iPhone 5, Steve Jobs among top Google searches in 2011

The search giant's 11th annual look at its own searches revealed several tech items among the Top 10 and a host of tablets and phones making their way into the consumer electronics category.

Google

A mobile phone that never materialized and the late co-founder of Apple found their way onto the list of the 10 most popular searches at Google this past year.

Revealing the hottest and fastest-growing search terms for 2011, Google found a number of tech-related items in the Top 10.

The company's own Google+ social network took second place, just behind American pop singer Rebecca Black. Battlefield 3, a new first-person combat game from the folks at Electronic Arts, was the fifth most popular search term.

Perhaps most interesting was the item in sixth place--namely the iPhone 5, a device that many Apple watchers were eagerly anticipating but which never actually appeared. Apple also rounded off the list with its late co-founder Steve Jobs as the ninth most-searched term, followed by the iPad 2 in tenth place.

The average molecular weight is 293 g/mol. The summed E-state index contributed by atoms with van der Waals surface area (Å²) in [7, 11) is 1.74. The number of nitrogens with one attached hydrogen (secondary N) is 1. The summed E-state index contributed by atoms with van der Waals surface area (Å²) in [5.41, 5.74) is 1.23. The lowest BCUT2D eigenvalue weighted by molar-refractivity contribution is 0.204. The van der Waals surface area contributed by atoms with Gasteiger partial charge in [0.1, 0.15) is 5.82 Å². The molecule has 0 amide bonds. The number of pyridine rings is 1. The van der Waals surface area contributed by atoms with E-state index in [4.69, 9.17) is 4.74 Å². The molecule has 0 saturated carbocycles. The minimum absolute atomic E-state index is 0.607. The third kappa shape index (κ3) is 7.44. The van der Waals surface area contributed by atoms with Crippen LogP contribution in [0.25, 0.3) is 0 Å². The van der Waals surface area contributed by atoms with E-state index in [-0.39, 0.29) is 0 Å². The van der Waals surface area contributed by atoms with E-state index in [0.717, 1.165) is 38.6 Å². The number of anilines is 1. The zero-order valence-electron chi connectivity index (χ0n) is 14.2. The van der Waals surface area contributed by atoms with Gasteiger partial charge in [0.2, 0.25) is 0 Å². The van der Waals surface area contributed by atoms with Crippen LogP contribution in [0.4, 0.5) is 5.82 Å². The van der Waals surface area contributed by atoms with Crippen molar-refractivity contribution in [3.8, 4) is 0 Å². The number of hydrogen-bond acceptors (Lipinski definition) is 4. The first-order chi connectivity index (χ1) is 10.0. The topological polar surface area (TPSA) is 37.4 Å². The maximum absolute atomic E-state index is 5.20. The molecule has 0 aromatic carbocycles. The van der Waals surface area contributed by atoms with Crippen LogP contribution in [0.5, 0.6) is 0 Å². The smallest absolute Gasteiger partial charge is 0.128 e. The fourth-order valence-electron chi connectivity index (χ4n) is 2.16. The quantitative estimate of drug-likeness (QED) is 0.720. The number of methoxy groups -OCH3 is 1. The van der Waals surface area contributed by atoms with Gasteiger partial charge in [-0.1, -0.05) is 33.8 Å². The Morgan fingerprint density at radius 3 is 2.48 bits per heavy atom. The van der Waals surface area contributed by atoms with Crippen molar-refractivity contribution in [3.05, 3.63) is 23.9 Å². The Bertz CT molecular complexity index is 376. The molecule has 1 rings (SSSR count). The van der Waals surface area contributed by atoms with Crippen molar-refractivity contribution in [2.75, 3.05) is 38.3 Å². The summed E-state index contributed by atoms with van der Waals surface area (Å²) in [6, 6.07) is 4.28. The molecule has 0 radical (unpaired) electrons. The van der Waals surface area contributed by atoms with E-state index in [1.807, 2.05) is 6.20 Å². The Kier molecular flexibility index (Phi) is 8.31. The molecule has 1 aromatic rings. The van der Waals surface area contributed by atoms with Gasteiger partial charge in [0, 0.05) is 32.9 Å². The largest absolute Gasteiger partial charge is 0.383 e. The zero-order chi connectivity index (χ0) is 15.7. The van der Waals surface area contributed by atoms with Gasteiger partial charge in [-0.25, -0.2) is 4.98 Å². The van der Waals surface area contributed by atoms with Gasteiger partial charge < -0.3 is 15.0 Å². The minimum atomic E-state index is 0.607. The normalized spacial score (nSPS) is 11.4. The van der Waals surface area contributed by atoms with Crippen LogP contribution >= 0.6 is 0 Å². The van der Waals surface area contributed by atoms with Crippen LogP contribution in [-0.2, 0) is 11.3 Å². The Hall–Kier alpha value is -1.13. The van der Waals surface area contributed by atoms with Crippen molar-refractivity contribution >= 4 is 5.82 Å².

To compile the list, Google scoured through billions of searches run over the year. Dubbing the list "Zeitgeist 2011," the search giant said it sees the different items as as a reflection of the spirit of 2011.

Moving beyond the Top 10, the Zeitgeist drilled down to the most popular terms across various categories, including entertainment, sports, people, and consumer electronics.

The consumer electronics spot clearly revealed the hot interest in mobile devices, unveiling a variety of tablets and smartphones as the most searched items. No. 1 on the list was Amazon's new Kindle Fire, with the iPhone 4S in second.

T-Mobile's Sidekick 4G took third place, followed by the HP Touchpad in fourth. SPB Shell 3D, a special user interface for Android devices, was in fifth place.

The iPad 2 was next on the list, followed by the HTC Sensation, the Samsung Nexus Prime, Sony NPG (Next Generation Portable), and the iPad 3.

To further illustrate the Zeitgeist for 2011, Google created the video below that it said provides an "overview of the search terms that captivated the world this year."

 

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